Picking One Legend: Week One - AFC North
Even the very best NFL team (shut up, Patriots fans) has some needs going into the 2017 season. Such needs can easily get NFL fans thinking of days gone by, and reminiscing about what former legends could do to improve their team. In this article, I want to take a look at what I feel each NFL team would do if they had the opportunity to bring back one legend of years past in their prime. One rule before we jump in: Nobody can be picked who has played for the team within the past 5 years. Some readers may have just gotten frustrated by this rule, but what fun is it to bring back a dude who just left a year or so ago? Let's dig deeper and think about how some older players might do. I'll go from one division to another from week to week, and this week, I'm going with the AFC North to appease rabid Steeler fans. Write in to tell me if you agree or not!
Cincinnati Bengals - Anthony Munoz (OT)
The Bengals went all-in at the offensive tackle position in the first two round of the 2015 NFL Draft. Things have not panned out great. I'm not saying cut either of these early picks, but obviously at least one of them could benefit from warming the bench and watching arguably the greatest OT of all time. Anthony Munoz went to the Pro Bowl 11 fucking times by absolutely dominating anyone who tried to get past him. The 1998 NFL Hall of Famer could definitely help to keep The Red Rifle's jersey clean long enough to get the ball to new speedster John Ross.
Cleveland Browns - Otto Graham (QB)
Graham was a total monster on the field. True, playing for the team between 1946 and 1955 didn't exactly pit him against the greatest defenses of all time, but this dude was an undeniable winner. Otto Graham won seven league titles for the Browns in his time with the team, and his career record was a completely insane 105-17-4. In his prime, this guy was easily one of the best who ever took a snap behind center.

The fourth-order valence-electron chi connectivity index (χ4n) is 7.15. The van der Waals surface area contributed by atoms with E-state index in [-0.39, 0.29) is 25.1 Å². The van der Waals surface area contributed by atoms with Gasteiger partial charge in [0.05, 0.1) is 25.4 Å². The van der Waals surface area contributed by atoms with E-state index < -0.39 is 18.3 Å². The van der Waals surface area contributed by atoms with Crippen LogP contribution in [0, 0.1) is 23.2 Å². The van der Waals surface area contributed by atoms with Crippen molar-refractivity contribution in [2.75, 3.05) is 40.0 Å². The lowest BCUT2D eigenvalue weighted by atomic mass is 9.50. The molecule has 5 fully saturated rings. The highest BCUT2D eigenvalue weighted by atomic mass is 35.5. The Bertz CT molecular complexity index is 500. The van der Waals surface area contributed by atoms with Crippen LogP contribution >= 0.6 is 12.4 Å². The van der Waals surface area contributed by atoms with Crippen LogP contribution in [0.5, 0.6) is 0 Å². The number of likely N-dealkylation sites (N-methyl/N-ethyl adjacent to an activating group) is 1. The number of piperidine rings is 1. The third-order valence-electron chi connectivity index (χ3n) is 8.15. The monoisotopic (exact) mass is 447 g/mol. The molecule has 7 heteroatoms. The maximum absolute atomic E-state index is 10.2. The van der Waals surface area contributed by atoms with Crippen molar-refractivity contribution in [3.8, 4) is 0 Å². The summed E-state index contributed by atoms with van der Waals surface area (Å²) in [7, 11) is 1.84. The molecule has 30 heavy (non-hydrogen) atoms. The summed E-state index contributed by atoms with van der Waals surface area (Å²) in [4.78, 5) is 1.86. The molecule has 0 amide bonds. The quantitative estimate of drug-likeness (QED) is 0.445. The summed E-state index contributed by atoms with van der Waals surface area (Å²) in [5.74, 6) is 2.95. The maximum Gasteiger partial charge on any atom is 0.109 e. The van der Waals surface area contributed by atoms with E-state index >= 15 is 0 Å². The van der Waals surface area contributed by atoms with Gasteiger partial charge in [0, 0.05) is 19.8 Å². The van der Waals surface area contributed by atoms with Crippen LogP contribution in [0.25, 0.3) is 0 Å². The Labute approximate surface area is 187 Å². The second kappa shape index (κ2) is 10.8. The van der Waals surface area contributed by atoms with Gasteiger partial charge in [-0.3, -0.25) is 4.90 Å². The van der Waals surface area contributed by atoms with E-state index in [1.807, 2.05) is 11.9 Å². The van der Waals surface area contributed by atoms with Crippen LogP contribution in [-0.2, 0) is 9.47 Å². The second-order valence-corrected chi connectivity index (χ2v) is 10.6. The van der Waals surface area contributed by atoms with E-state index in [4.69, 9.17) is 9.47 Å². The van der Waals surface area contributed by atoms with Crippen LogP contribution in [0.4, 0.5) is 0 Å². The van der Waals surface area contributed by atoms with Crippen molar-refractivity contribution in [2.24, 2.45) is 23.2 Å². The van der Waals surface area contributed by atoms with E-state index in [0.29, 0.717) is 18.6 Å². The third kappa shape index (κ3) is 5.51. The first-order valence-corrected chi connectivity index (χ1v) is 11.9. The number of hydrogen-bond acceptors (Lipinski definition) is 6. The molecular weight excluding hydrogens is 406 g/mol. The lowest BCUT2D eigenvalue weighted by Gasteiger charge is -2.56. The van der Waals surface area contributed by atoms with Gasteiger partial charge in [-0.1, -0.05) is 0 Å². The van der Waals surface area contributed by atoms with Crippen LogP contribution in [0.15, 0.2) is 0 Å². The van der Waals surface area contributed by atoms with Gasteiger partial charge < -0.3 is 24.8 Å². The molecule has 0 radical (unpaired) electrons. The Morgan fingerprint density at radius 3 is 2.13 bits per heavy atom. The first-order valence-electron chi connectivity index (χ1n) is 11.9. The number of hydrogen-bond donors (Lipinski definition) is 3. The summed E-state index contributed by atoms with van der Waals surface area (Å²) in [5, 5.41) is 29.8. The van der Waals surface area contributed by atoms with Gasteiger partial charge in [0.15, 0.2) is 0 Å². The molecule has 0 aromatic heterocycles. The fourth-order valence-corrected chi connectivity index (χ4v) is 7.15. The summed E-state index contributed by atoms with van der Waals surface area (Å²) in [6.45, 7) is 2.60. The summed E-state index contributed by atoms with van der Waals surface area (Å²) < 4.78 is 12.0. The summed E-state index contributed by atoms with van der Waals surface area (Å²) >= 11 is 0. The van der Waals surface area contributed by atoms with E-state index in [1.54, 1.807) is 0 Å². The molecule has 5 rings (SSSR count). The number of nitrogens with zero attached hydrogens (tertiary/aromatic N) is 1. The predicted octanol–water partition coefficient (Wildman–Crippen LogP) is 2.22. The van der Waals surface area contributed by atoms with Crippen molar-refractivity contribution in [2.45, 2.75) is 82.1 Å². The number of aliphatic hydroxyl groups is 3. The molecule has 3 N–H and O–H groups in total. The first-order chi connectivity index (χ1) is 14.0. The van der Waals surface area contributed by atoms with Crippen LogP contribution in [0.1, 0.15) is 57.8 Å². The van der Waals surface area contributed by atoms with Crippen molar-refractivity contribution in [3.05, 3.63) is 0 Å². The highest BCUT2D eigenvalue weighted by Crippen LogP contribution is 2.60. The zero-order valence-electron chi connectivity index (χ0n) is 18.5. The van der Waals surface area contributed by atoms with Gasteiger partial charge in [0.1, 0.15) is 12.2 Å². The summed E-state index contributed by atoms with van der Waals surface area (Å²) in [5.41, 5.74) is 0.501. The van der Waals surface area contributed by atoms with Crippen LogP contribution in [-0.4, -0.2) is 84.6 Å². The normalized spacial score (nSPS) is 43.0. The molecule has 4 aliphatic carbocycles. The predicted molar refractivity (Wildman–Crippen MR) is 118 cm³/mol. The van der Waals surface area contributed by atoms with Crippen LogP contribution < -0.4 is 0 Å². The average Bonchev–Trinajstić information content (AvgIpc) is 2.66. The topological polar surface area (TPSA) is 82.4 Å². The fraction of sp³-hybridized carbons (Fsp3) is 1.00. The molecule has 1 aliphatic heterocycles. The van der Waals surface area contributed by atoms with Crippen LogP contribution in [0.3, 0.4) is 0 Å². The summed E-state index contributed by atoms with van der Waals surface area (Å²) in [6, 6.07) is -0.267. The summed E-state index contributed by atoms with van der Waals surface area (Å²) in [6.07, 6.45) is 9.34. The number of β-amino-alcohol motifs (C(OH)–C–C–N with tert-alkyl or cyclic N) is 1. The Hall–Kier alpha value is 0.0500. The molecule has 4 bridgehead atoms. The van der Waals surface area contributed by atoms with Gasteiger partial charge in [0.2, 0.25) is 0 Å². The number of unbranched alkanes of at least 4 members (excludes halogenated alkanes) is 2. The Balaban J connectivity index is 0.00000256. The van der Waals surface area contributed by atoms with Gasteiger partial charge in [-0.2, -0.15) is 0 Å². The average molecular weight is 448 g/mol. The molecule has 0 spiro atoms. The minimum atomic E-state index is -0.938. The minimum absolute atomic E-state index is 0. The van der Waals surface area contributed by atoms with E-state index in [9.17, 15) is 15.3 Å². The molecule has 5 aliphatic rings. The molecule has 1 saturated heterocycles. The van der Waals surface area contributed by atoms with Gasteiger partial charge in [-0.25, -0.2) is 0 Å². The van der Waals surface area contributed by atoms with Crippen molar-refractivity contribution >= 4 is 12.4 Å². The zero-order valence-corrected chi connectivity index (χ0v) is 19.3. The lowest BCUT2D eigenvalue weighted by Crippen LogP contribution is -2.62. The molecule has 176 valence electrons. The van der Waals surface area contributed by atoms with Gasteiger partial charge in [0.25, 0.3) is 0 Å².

Baltimore Ravens - Jonathan Ogden (OT)
Joe Flacco has been getting hung out to dry by his offensive line for long enough, and Jonathan Ogden would immediately come in and change the atmosphere. The Raven's first ever draft pick in 1996, Ogden came on the scene and was completely dominant. For ten straight years (1997-2007) Ogden made the Pro Bowl, and established himself as a consistent presence. Not only that, he was a great dude, and his Jonathan Ogden Foundation provided opportunities to many disadvantaged youths.
Pittsburgh Steelers - Rod Woodson (CB/S)
In his prime, you could put Woodson anywhere in the secondary and the guy was getting results. Not only was he a lockdown at cornerback and safety, but he was a vicious hitter who could lay out anybody who tested him. After he finished shutting down an offensive attack, he would go and return punts. Considered by many to be the best cover man who ever lived, Woodson finished his career with 71 interceptions, 32 fumble recoveries, 17 total touchdowns, and 11 Pro Bowl trips. He could come in and be an immediate difference-maker for a Steelers secondary in need of some playmakers.